Cisco has announced its plans to acquire Cloupia, a startup focused on data center management software, for $125 million. The deal will likely close during Cisco's second fiscal quarter, which ends in January.
Pete Barlas with Investor's Business Daily reported, "Cisco Systems (CSCO) shares inched up more than 1% in morning trading Thursday after the computer networking company said it intends to acquire Cloupia, a closely held software firm, for $125 million. Cloupia, based in Santa Clara, Calif., makes software that automates the installation and configuration of data center hardware. The software will be used to enhance Cisco's Nexus data center switches and the company's Unified Computing System line of servers. The move also will likely help Cisco become more competitive with server rivals IBM (IBM), Hewlett-Packard (HPQ) and Dell (DELL) in the systems management software market."
CRN's Chad Berndtson explained, "Cisco will pay about $125 million and what it described as 'retention-based incentives' in exchange for all shares of Cloupia, whose employees will join Cisco's data center group. Cisco plans to leverage Cloupia's software especially for its Unified Computing System (UCS) and Nexus switching products, to offer a 'single pane of glass' view into how networking, compute, storage, virtual machine and operating system resources are used."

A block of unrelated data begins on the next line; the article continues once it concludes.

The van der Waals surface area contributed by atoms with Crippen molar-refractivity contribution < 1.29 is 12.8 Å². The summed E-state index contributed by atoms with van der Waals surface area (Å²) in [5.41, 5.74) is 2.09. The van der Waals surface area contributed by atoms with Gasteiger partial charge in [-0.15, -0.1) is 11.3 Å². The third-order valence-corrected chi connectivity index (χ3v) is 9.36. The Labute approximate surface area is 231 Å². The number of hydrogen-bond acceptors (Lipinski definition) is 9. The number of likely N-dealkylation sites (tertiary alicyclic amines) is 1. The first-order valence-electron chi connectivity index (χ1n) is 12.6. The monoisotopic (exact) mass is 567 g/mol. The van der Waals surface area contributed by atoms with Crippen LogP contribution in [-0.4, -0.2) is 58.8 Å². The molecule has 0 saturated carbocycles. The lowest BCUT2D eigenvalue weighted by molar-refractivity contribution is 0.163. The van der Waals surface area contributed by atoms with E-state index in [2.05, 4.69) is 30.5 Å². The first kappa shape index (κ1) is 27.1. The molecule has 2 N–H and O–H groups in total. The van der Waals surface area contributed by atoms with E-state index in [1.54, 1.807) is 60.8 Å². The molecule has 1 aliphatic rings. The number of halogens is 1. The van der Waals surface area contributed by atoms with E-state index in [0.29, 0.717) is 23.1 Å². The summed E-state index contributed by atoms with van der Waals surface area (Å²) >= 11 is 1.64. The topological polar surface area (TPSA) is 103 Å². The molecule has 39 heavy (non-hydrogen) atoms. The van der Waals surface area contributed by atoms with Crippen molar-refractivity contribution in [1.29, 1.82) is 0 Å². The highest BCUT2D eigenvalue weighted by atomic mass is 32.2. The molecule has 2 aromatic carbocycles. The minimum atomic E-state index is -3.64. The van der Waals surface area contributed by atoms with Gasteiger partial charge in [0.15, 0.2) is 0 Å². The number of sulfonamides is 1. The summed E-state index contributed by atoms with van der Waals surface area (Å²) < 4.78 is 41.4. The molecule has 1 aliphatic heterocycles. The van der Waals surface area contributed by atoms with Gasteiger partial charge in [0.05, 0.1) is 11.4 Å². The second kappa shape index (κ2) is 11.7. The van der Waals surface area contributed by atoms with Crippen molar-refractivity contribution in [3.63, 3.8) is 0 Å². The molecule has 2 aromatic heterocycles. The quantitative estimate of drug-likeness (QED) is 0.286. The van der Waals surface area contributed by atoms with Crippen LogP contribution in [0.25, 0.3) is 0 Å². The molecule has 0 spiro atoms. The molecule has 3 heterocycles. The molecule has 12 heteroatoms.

ZDNet's Larry Dignan added, "The networking giant said that the acquisition will give it tools to automate data center and cloud infrastructure. Cisco's plan is to integrate Cloupia's software with its Unified Computing System (UCS) and Nexus switching gear. On Cisco's most recent earnings conference call, CEO John Chambers said that UCS had strong momentum and was starting to pull along networking sales too."
The Wall Street Journal's Ben Fox Rubin recalled, "Cisco launched an ambitious restructuring plan last year to focus on core product areas such as routing and switching gear that shuttle data between computers. Cisco has said it is benefiting from telecommunications and other companies' need for more robust networks to support mobile and cloud computing. Earlier this week, Cisco said its fiscal first-quarter profit jumped as the network-equipment maker continued to sell routers and switches profitably despite a slump in U.S federal spending and ongoing weakness in Europe."
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